“If you’re getting this email…”
My heart sinks when opening emails from my husband’s unit lately. Emails filled with dates of pre-deployment briefs and links for supportive resources have me wanting to immediately hit the trash icon, erasing them from my computer screen and forgetting I ever opened them. The date in which I have been avoiding for too long is coming fast, faster than I ever anticipated. I feel all at once the dread I should have been dealing with is now coming at me with full force, overwhelming me.
The days with my husband are numbers now. It’s becoming hard to not focus on that fact. Every morning I wake with a rush of anxiety, plagued with the thought of him leaving getting closer and closer. Trying to catch my breath each morning, I begin by prioritizing my day around the notion of blocking the constant reminders of the deployment from my mind. It’s not that easy. It seems everything lately is directly related.
The simplest of tasks can now trigger emotions. Making the bed and thinking my husband needs a new pillow, or folding laundry and wondering if my husband should get new shorts, all come to a halt when I realize he won’t be here to enjoy those items. And what were supposed to be joyful moments, like deciding what to get him for his upcoming birthday, are now discouraging. What do you get someone who is going to war? That’s a sobering question. Even watching television and seeing previews for movies I know we would have seen together in theaters are trying. It seems the littlest bits of life have the ability to make my heart sink to the pit of my stomach, while I choke back a nauseating lump within my throat.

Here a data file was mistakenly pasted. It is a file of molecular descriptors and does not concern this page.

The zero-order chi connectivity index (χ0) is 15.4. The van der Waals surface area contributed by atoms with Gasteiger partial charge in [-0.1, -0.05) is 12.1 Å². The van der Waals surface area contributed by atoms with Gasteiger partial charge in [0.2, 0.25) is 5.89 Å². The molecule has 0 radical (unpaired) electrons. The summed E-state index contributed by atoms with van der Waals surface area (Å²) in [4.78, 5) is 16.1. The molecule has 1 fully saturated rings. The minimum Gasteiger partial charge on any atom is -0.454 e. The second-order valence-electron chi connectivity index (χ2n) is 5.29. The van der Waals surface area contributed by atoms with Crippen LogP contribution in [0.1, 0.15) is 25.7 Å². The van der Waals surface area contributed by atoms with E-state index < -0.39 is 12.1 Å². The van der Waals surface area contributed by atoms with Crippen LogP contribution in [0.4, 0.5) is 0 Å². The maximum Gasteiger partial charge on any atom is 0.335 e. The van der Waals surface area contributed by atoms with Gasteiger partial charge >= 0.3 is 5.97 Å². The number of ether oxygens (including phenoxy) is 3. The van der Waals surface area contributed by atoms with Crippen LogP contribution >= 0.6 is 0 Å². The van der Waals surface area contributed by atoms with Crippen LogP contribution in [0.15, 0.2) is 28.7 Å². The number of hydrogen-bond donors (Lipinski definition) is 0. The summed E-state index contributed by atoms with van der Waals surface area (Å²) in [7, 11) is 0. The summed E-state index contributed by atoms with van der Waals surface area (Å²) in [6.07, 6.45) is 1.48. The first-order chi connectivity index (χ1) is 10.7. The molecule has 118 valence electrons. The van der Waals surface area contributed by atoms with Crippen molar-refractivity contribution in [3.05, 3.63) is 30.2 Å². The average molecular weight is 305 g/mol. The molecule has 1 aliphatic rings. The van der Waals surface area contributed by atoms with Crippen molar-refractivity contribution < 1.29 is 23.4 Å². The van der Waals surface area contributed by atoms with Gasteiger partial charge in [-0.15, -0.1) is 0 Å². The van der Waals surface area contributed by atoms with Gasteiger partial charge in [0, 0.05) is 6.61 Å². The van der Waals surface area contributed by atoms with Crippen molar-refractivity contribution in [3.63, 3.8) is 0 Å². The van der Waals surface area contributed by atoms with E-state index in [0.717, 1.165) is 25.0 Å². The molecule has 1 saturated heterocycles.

Time means everything to me now. Every moment spent with my husband is cherished. I only wish I had more time to myself with him. Because this will be our first deployment, we have made the choice to use my husband’s pre-deployment leave to visit everyone in his family. This means multiple trips from state to state. As if the idea of my husband deploying wasn’t stressful enough. I am overwhelmed by the planning and the logistics of these trips – five different cities in 13 days. The momentum will be extreme. And as if the breaks on a cable car have snapped, time will fly by. And selfishly, I ache because I will have to share these last few days.
I anticipate the rush, and then the sudden stop of time. Our go-go attitude will end abruptly the day I drop my husband off at the buses; a day that many spouses dread. How this moment will play out haunts me. This will be my first trip to the buses, and I anxiously wait to see how it will affect me – how will this affect my husband? My biggest fear is because I have no one at home to care for; I will have no one to show a brave face to. I don’t want the fact that I am alone to be a crutch in which I break down and let self-pity consume me. I would like to say I am stronger than that, but I would be lying.
However, even though I know that all these feelings are new and foreign to me still, I do understand that everything will be ok. I’m not completely alone here. This may be my first encounter with a deployment, but I am sure it won’t be my last. I almost feel that all these emotions and the anxiety are a way of passage as a military spouse. Silly? Yes, but it helps. I may be dreading this deployment and feeling overwhelmed with fear, but I am still proud. All I can do now is enjoy the time I have left, and try my best to not count the days.